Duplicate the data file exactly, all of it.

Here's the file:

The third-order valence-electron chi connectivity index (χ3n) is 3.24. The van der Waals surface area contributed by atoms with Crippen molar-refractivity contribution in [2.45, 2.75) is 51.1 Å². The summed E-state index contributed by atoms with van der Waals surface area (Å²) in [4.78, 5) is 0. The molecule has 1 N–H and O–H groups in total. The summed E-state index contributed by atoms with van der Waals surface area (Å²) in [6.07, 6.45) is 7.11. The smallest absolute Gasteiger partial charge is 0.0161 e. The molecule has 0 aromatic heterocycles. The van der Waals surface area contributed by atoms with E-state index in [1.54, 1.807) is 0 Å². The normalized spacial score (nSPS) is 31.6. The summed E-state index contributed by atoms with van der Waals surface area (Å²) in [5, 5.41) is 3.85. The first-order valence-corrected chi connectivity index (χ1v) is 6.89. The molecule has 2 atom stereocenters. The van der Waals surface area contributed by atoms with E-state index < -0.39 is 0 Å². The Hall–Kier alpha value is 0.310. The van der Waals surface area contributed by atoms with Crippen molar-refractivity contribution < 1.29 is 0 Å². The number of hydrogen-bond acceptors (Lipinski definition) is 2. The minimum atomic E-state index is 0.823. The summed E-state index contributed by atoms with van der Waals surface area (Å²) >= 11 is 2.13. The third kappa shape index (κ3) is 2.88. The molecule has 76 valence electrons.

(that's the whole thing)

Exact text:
The third-order valence-electron chi connectivity index (χ3n) is 3.24. The van der Waals surface area contributed by atoms with Crippen molar-refractivity contribution in [2.45, 2.75) is 51.1 Å². The summed E-state index contributed by atoms with van der Waals surface area (Å²) in [4.78, 5) is 0. The molecule has 1 N–H and O–H groups in total. The summed E-state index contributed by atoms with van der Waals surface area (Å²) in [6.07, 6.45) is 7.11. The smallest absolute Gasteiger partial charge is 0.0161 e. The molecule has 0 aromatic heterocycles. The van der Waals surface area contributed by atoms with E-state index in [1.54, 1.807) is 0 Å². The normalized spacial score (nSPS) is 31.6. The summed E-state index contributed by atoms with van der Waals surface area (Å²) in [5, 5.41) is 3.85. The first-order valence-corrected chi connectivity index (χ1v) is 6.89. The molecule has 2 atom stereocenters. The van der Waals surface area contributed by atoms with E-state index < -0.39 is 0 Å². The Hall–Kier alpha value is 0.310. The van der Waals surface area contributed by atoms with Crippen molar-refractivity contribution < 1.29 is 0 Å². The number of hydrogen-bond acceptors (Lipinski definition) is 2. The minimum atomic E-state index is 0.823. The summed E-state index contributed by atoms with van der Waals surface area (Å²) >= 11 is 2.13. The third kappa shape index (κ3) is 2.88. The molecule has 76 valence electrons.